Artists’ impact when music labels merge

by Brooke Landers-

Hybe, a South Korean music management company, buys hip-hop label Quality Control for $300 million. Hybe is home to artists such as Justin Bieber, Ariana Grande, and a roster of K-pop stars. These names will now be joined by the artists of Quality Control, which include Migos and Lil Baby. 

Erik Cumpston leads Paperplant for their show in the Bandslam concert at Virginia Tech. Photographed by Brooke Landers on Feb. 16, 2023.

According to the online blog, Complete Music Update, this deal now puts Hybe at the forefront of the hip-hop genre in the U.S. This major merger will no doubt cause ripples across the international music industry. The business move is a reflection of how important the managerial side of the professional music industry is. 

To better understand the music industry, Professor Artem Bank from the Music Department of Virginia Tech offers some insight on the subject. 

“Management that has connections within the areas the artist wants to pursue is paramount, whether this is someone who understands and frequently sets up sync licenses, has ties to marketing agencies that can push a new artist, or has access to exclusive and lucrative promoters and booking agents,” says Bank.

He emphasizes that it is also easy to face potential downfalls, like getting mismanaged and signing to a label that might take advantage of an artist. Thus, when larger labels start to shift and merge, it might not always be in their artists’ favor. 

“It’s not enough to just be good at making music. A lot of people are. How that talent is applied is much more important than just having the talent,” explains Bank.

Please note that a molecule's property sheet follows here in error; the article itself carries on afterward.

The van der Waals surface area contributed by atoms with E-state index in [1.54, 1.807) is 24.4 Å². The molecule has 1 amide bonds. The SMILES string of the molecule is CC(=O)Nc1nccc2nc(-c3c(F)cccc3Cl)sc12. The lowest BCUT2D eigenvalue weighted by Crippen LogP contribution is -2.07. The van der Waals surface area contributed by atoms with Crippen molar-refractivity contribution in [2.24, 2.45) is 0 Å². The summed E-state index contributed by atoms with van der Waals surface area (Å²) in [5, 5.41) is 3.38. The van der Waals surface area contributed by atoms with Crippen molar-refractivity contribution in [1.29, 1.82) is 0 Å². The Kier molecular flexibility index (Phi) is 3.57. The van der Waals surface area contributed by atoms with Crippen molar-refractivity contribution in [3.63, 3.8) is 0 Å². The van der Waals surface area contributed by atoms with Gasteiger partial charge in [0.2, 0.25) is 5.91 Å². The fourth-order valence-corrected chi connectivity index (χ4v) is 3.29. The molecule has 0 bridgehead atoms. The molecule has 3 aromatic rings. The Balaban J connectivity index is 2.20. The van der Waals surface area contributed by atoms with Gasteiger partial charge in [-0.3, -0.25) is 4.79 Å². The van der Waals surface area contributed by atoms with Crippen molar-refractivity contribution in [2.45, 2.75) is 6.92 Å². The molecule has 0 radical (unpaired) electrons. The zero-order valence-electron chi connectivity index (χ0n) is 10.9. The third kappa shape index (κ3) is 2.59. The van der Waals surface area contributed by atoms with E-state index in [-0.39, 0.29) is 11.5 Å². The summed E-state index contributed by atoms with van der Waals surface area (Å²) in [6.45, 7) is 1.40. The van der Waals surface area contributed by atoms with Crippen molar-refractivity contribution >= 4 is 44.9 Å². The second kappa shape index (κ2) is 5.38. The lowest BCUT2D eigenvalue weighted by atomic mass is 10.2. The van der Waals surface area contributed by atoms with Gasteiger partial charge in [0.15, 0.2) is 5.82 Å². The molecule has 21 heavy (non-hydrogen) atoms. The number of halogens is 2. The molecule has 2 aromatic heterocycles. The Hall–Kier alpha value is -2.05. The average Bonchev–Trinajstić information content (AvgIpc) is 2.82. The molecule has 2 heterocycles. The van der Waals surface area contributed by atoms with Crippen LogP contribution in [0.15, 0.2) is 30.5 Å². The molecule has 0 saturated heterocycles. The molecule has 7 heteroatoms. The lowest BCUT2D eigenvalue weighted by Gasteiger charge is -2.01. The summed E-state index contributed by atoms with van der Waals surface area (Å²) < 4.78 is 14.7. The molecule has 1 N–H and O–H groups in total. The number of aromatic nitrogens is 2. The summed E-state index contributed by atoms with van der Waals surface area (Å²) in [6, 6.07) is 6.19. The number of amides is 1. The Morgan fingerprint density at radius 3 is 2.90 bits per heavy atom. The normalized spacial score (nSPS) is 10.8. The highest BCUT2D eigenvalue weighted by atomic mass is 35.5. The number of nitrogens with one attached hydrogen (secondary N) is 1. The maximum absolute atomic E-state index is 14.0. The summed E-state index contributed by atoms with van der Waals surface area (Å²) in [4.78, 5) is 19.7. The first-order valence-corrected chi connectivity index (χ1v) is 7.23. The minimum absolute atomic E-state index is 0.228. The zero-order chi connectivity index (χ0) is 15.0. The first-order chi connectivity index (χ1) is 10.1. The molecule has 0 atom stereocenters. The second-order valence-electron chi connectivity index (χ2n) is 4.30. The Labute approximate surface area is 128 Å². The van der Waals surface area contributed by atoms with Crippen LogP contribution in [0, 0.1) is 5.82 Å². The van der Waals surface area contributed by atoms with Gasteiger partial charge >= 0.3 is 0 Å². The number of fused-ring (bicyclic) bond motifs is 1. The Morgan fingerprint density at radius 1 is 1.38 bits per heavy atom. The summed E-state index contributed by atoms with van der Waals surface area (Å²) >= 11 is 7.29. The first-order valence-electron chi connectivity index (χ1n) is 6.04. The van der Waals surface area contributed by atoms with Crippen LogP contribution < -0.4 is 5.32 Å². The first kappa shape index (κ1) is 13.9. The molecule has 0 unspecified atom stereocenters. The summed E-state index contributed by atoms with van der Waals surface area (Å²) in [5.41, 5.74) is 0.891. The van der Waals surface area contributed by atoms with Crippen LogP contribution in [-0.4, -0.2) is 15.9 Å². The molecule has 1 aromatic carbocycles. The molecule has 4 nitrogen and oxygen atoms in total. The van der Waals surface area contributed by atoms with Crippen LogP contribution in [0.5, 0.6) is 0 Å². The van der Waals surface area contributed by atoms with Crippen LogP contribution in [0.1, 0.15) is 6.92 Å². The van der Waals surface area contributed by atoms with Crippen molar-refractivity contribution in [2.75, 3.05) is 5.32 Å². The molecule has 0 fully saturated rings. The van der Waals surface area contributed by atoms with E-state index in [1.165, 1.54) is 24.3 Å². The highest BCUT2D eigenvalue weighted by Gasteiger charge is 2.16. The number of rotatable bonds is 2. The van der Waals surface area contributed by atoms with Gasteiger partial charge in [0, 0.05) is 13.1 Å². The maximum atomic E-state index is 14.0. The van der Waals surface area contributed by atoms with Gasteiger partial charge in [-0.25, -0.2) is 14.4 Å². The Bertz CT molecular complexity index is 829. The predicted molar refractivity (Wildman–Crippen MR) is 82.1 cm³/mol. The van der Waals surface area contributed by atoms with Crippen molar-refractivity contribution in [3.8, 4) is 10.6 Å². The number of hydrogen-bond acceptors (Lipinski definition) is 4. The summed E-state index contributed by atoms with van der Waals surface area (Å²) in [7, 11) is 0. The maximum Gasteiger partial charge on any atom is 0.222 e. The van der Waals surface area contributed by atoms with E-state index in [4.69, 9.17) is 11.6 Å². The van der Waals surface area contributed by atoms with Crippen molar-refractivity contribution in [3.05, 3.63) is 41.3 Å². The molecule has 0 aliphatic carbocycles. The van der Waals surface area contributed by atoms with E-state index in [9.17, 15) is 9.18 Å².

As talent is not hard to find in the music industry, smaller labels do their best to sign upcoming and emerging artists. Yet, these smaller labels also have to compete with the ever-growing giant that is Hybe.

Milk Parlor, a local Blacksburg music venue frequented by small artists. Photographed by Brooke Landers on Feb. 16, 2023.

Indie artists and those lesser known in the industry are making their success through grassroots marketing. Erik Cumpston, lead singer and guitarist of Paperplant, a local Blacksburg, VA band, exhibits how artists can take the business management into their own hands with some extra work.

“It is also hard to be seen as ‘credible’ when you have not played with any bands in the scene yet, and no one really knows who you are. It is really tough to gain traction, but consistency is key,” says Cumpston.

Being a consistent artist that seeks out opportunities will likely generate some sort of success, but artists will make it to the next level by signing to a label. A label would help with alleviating the responsibilities of generating opportunities in terms of shows and appearances. 

“When it comes to booking a show, you typically have to spam call or email the venue to get their attention,” says Cumpston.

With a label, these hoops would be much easier to jump through. Yet, it is clear that the music industry is becoming more and more concentrated into a few massive labels, like Hybe. Signing to a smaller label might not do much for up-and-coming artists these days.

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